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Writer's Workshop: Free-Write Fridays


I've wanted to be a writer since seventh grade.  Before seventh grade, writing felt long and laborious. I remember being made to keep a daily journal in sixth grade. That assignment was laughable. My peers and I were at that ugly and brutal age where girls moon over the boys and write about crushes and each other. Boys wrote about who was cute...and who wasn't. 

Then there was the time my frenemy stole my journal and passed it around for all to read. I can still see the look on her face, triumphant and sneering. Don't worry. I had my revenge. I had to write 200 sentences, "I will keep my hands to myself," but she never did it again. 

Beyond basic conventions lessons, I don't remember ever being taught how to write. But then in seventh grade, I had a teacher who gave us choice.  Suddenly, I could write poetry or a research report on Pompeii. I could write short stories and plays. There still wasn't a lot of direct writing instruction, but I was given choice for the first time ever, and it rocked my world. 

Choice...a little word with such big possibilities. 

I think that the writing is important. We want to encourage a lot of low stakes writing, and by low stakes, I mean writing where they're not being graded, corrected, assessed. Nobody's casting a critical eye on them, but they're using writing as a way to think loud and push their thinking on writing.
                                                                     -Ralph Fletcher

As a classroom teacher, there are two practices I've added to my writer's workshop that are game changers. Both hinge on students having choice and low stakes writing opportunities. 

Free-Choice Fridays

In my school district, we use writing units developed by our ISD. Our units are designed for a workshop approach and influenced by Lucy Calkins' work. Students have choice of topic throughout our units of study (memoir, nonfiction writing, persuasive essay, literary essay, and a research writing unit). However, I wanted to give my students a chance to have choice over genre, so I implemented free-write Fridays. One of the reasons I did this was that I wanted to my students to apply the learning we did in our writing units to their independent writing.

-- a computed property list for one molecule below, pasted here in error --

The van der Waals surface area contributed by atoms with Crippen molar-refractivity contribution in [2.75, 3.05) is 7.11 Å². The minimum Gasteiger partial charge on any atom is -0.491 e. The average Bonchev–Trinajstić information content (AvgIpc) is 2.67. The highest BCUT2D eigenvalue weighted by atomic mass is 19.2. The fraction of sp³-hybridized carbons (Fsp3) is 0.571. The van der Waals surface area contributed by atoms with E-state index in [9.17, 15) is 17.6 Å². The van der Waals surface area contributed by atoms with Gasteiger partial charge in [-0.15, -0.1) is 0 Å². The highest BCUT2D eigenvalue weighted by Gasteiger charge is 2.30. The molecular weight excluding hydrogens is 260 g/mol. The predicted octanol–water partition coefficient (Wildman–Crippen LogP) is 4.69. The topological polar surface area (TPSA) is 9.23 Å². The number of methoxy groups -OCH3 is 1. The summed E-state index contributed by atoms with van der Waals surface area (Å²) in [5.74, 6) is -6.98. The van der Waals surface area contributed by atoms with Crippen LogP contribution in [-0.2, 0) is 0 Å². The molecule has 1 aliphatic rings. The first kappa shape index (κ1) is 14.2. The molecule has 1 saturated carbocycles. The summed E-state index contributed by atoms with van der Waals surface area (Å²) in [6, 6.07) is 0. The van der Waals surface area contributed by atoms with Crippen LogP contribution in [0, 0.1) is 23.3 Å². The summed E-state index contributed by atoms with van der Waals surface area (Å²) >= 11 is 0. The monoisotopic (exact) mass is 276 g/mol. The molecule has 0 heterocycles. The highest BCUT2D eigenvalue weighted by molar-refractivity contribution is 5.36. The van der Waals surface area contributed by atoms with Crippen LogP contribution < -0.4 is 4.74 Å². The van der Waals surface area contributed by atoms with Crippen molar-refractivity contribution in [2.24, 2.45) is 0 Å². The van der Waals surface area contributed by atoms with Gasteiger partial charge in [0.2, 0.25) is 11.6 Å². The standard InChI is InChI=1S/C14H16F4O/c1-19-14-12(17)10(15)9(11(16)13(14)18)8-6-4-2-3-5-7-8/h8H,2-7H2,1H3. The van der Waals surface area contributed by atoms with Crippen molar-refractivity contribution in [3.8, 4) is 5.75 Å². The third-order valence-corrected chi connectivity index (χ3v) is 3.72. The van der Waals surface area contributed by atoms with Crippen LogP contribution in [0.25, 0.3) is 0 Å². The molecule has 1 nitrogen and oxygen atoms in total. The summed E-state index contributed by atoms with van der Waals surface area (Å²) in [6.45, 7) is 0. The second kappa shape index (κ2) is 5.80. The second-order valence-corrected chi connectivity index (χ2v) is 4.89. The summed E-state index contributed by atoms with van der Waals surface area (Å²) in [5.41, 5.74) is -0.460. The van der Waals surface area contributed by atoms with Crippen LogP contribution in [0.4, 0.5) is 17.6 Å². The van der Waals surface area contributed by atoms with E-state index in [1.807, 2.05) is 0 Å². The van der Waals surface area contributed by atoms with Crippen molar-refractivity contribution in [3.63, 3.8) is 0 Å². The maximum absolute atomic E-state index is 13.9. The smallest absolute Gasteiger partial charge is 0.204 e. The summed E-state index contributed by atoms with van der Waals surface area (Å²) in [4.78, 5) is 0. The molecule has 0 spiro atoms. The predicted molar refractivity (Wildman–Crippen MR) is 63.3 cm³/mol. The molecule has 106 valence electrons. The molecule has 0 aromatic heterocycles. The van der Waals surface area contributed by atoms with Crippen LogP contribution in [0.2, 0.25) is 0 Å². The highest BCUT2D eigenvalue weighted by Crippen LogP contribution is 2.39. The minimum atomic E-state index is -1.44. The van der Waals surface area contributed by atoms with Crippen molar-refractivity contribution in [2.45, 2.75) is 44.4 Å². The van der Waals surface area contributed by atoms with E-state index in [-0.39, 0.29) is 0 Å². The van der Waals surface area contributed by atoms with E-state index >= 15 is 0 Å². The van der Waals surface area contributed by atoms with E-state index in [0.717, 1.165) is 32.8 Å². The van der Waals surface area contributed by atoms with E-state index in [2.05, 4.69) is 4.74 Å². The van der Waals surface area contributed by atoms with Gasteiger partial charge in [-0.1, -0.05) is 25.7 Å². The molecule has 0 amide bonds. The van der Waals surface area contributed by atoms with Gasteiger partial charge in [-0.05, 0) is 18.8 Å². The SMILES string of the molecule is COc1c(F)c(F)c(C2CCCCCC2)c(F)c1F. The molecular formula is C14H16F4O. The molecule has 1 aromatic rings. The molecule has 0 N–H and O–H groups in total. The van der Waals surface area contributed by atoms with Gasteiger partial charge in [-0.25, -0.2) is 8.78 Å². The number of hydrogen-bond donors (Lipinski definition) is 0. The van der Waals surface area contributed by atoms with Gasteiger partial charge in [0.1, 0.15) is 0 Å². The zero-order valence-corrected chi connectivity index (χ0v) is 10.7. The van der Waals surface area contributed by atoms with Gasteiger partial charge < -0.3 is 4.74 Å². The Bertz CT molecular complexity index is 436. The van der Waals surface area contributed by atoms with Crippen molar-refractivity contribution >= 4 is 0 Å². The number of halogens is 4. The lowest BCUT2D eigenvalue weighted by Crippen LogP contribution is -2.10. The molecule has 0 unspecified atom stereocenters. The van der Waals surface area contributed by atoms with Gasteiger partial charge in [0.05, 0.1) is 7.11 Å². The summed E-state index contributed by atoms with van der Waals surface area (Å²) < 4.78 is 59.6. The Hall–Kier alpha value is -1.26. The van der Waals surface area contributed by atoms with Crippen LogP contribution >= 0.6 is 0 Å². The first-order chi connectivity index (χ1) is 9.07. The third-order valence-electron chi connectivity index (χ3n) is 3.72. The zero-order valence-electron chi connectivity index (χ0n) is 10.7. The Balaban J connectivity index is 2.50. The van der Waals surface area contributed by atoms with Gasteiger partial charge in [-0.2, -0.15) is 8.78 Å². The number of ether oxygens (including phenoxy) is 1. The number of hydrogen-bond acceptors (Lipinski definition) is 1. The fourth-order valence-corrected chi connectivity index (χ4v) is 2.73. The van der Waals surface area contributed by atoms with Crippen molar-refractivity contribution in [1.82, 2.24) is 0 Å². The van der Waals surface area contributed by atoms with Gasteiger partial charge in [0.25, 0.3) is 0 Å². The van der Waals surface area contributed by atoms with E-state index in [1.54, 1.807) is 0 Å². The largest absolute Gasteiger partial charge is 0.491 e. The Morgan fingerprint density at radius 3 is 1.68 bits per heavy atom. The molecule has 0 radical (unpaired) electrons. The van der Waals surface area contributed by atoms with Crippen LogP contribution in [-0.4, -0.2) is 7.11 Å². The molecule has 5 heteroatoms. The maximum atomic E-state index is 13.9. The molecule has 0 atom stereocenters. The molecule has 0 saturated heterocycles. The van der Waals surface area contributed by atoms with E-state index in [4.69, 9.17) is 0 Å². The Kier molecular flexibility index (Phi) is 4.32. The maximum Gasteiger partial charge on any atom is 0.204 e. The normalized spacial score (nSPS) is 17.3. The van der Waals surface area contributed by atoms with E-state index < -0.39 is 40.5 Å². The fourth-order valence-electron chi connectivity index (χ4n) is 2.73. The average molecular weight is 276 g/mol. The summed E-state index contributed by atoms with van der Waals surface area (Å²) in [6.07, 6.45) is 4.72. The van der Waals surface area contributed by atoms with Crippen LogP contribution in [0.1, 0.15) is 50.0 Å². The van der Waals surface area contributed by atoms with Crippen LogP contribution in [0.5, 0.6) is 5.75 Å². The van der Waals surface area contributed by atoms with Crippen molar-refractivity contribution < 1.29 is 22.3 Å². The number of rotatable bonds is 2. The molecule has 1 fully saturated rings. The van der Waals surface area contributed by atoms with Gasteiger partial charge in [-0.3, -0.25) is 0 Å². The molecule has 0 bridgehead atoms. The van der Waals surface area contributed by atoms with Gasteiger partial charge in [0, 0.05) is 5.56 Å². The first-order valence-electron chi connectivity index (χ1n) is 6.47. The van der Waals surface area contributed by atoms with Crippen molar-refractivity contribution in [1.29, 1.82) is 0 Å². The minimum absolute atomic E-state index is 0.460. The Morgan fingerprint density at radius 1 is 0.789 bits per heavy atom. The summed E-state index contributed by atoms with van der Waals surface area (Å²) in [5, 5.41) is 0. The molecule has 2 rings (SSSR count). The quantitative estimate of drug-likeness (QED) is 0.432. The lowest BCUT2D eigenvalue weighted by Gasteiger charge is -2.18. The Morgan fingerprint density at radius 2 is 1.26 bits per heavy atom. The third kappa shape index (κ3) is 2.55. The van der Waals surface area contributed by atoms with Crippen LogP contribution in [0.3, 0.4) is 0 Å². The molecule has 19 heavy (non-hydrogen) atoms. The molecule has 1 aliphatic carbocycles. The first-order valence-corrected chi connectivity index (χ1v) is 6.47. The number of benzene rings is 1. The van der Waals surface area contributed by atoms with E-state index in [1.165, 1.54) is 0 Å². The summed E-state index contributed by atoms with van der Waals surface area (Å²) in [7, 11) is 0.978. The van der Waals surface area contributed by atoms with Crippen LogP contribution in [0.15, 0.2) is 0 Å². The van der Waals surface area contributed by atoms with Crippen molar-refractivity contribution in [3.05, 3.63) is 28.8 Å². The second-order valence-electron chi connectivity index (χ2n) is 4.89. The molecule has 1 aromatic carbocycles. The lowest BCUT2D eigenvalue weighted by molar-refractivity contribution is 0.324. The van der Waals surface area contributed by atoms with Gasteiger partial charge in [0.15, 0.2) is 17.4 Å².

I wanted my students to think and make decisions like writers. It wasn't that they weren't doing this in our unit lessons, but they needed to see that those skills transfer, regardless of the genre. When I tell my students that they can write whatever they want, their faces light up. "Whatever we want?" they ask, in disbelief. Since I began free-write Fridays, I've read student-authored comic strips, sportscasts, poems, plays, reader's theaters, fantasy fiction and informational books about mummies and mythological beasts, songs, and on and on and on. When given choice, my kids rise to the occasion. And guess what? They take their writer's notebooks home to work on their free-writes throughout the week, again by choice. 
Exercise the writing muscle every day, even if it is only a letter, notes, a title list, a character sketch, a journal entry. Writers are like dancers, like athletes. Without that exercise, the muscles seize up."
                                                                               -Jane Yolen


We begin our free-write session with small group sharing. I arrange my students into groups of 4 or 5 students. During this time, students read their work to each other. I've taught them to ask for specific feedback. For example, before I read my writing, I might ask my group to pay attention to my descriptions. Are they strong enough? Then, I read my writing or a passage from it, and they give me feedback. I make notes while they give me feedback. After the share session, which is about 15-20 minutes long, then we write independently. I confer with my writers at that time and have craft conversations with them. 

Which leads me to the second practice I implement during free-write Fridays: I write with my students. I bring my writer's notebook to school. I ask them for their feedback when I share, and I ask for their criticism. I make myself a participant and use that role to model my thinking about my writing. 

Recently, I shared some chapters of a juvenile fantasy fiction novel that I'm writing. I told them I was struggling with the villain character. I didn't want the villain to be human because it was set in an alternative world, but the I didn't want to vilify the animal characters. My kids helped me solve my writing conundrum, but more importantly, the conversations they had about fantasy books they had read and the decisions various authors had made in their writing were thoughtful and inspiring. They were helping out a fellow writer...me.  

Teaching writing is probably one of the hardest subjects to teach because it demands complexity from the teacher and the students. It takes planning, talking, debating, knowing when to support and when to back off, but it is also one of the most rewarding skills to teach.

Free-write Fridays has been one of the most effective ways I've found to motivate my writers. 


If you're looking for workshop materials to support your teaching, click the pictures below!










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